Fundsmith Emerging Equities Trust ('FEET') Closes Offer Raising £193M

by Fundsmith | Jun 24, 2014
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Shares Will Commence Trading on 25th June 2014

24th June 2014:  Fundsmith LLP (‘Fundsmith’), founded by Terry Smith, today announces that the Fundsmith Emerging Equities Trust PLC, an investment trust, has raised £193 million following a Placing and Offer. FEET will be listed on the premium segment of the Official List and traded on the London Stock Exchange's Main Market for listed securities. Admission will commence at 08:00 BST on 25th June 2014.

Terry Smith, Founder and Chief Executive of Fundsmith, commented:

“I am delighted that so many existing and new customers have supported the offer and that FEET will have a shareholder base that includes some of the UK’s largest and most sophisticated investors. We undertook the majority of the marketing in-house, thus saving on initial placing fees, and we expect the total costs of the issue to be 0.4% of the funds raised, which I believe is a record in the investment trust sector if not the IPO market as a whole.”

FEET will be invested using the same strategy as the Fundsmith Equity Fund but with one added dimension: all of the companies in FEET will have the majority of their operations in, or revenue derived from, Developing Economies. It will avoid the same sectors which the Fundsmith Equity Fund avoids - financials; heavily cyclical sectors such as construction and manufacturing; utilities; resources and transport, and will instead invest almost exclusively in consumer stocks.

Fundsmith’s selection process is helped by the fact that about a fifth of the companies in the FEET Investable Universe are quoted subsidiaries, associates or franchisees of the multinational companies in the Investable Universe for the Fundsmith Equity Fund.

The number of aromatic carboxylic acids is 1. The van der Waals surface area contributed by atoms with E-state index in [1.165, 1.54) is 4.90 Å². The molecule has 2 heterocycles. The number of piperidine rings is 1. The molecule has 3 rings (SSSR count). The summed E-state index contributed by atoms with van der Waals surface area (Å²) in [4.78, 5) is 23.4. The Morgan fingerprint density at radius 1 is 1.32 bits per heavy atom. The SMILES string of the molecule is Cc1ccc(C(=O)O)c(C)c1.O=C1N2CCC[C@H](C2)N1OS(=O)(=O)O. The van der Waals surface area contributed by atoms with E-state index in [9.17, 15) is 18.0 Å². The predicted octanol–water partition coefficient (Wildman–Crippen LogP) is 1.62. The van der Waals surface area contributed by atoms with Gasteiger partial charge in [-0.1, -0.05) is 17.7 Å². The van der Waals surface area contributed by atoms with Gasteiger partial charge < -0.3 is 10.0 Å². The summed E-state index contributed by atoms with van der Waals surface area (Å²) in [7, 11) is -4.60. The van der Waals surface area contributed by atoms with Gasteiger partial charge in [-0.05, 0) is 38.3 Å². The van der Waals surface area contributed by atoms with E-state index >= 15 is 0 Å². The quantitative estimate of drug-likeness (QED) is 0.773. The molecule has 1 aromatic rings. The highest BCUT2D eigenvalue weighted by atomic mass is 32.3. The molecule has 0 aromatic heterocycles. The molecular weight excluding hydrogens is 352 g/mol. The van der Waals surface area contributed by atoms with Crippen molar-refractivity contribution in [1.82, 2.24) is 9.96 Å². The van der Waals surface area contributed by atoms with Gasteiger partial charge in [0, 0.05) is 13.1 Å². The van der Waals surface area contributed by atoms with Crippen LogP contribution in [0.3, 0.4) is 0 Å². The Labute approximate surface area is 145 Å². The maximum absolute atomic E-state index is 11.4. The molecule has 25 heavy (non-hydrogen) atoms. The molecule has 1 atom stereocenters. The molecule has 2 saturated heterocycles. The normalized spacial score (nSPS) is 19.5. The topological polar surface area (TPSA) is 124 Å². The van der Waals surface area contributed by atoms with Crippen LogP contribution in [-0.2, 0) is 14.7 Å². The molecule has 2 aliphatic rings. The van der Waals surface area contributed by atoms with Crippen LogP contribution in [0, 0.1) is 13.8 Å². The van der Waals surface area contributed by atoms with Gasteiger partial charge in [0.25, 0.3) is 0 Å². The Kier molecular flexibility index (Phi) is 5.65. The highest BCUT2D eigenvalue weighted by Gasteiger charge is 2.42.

The companies in which Fundsmith seeks to invest have relatively predictable revenues and low capital intensity, which helps when seeking to invest in companies with high returns on capital. They also deliver most or all of their profits in cash. They have defensible and strong market positions, typically derived from a combination of brands, trademarks and distribution systems or networks.

Smith added:

“This combination of characteristics delivers compound growth in shareholder value over the long term. The companies will also provide direct exposure to the rise of the consumer classes in the developing world. This rise is a well-established trend with a predictable pattern of development and has a long way to run.”                          

“The performance of the average Emerging Markets fund has not kept up with the developed markets over the last five years. Our analysis suggests that this is partly as a result of managers investing in poor quality companies and getting the inevitable result. They also often combine illiquid Emerging Market investments with open-ended structures, which can have disastrous consequences if faced with high levels of redemptions; fund performance can only suffer from punitive dealing costs of the inevitable cycle of inflows and outflows. For these reasons we chose to structure FEET as an investment trust.”